OPINION: Violence and Hatred Are Not the Answer

Kate Lee, Voices Editor

On May 22, Salman Abedi set off a hand-made bomb at the Manchester Arena during an Ariana Grande concert, killing 22 and injuring 116. The day after, the Islamic State group (IS) claimed the bombing as a purposeful attack.

On June 14, James Hodgkinson, a Bernie Sanders supporter, shot four Republican congressmen during their practice for the annual Congressional Baseball Game for Charity.

On June 18, Darwin Torres beat Nasra Hassanen, a 17-year-old Muslim girl, to death and left her body in a pond nearby.

On June 19, Darren Osborne rammed his van into a group of Muslim pedestrians near the Finsbury Park Mosque in London, killing one and injuring 10.

These acts of violence are just a few of many that have occurred recently. They have come from various assailants from all sides of ideological and political opinions. Despite their variety and unpredictability, all have one aspect in common: the basis of hatred.

The definition of terrorism is the unlawful use of violence and intimidation, especially against civilians, for political aims. Though the word has developed an association with certain groups such as IS or al-Qaida, terrorist acts can be committed by anybody. No matter what their beliefs are, if the intent is to openly harm another person or group of people, it is a hate crime.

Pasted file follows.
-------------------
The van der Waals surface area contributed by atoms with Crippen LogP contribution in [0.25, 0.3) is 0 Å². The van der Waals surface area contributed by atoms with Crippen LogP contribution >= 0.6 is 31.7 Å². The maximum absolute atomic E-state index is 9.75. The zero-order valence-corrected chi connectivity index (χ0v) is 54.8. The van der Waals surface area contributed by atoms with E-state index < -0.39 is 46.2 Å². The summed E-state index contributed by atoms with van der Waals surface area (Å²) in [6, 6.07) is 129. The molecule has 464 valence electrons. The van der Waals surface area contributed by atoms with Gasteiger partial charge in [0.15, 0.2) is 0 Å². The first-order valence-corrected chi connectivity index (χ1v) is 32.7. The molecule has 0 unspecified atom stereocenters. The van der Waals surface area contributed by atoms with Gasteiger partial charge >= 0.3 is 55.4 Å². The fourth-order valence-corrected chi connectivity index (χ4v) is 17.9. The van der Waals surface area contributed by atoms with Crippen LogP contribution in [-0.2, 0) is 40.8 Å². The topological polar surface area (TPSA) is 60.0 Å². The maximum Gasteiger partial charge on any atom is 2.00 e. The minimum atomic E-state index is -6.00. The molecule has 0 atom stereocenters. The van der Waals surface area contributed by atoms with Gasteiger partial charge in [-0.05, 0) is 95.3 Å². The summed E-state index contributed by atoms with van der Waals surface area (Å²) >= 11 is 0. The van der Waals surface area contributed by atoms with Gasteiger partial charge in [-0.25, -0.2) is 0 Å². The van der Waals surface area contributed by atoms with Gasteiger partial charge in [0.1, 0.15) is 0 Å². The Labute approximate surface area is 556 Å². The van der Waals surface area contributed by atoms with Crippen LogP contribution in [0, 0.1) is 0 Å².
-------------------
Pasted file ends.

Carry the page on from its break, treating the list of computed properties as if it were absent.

Perhaps the saddest thing is how prevalent these attacks have become. But even more shocking is the increasing pursuit of violence even after condemning prejudice and ignorance by the other side. If Western countries are denouncing IS for their unjustified cruelty on innocent civilians, the citizens of those countries should not be engaging in anti-Islam terrorist acts. If liberal Americans are hating President Donald Trump and his supporters for their stereotyping and closed-mindedness, they should be encouraging tolerance and acceptance, not opening fire on Republican congressmen.

Of course, the violent are not the majority on the many sides of these issues. However, it is necessary that we recognize this prevalence is not okay. It is necessary that we educate ourselves on these events so we realize how complex the problems we face are. It is necessary that we, as divided as we may seem, come together against violence and hatred. When dealing with human lives and hearts, there should be no tolerance for brutality upon the innocent. It’s time we make that unbelievably clear.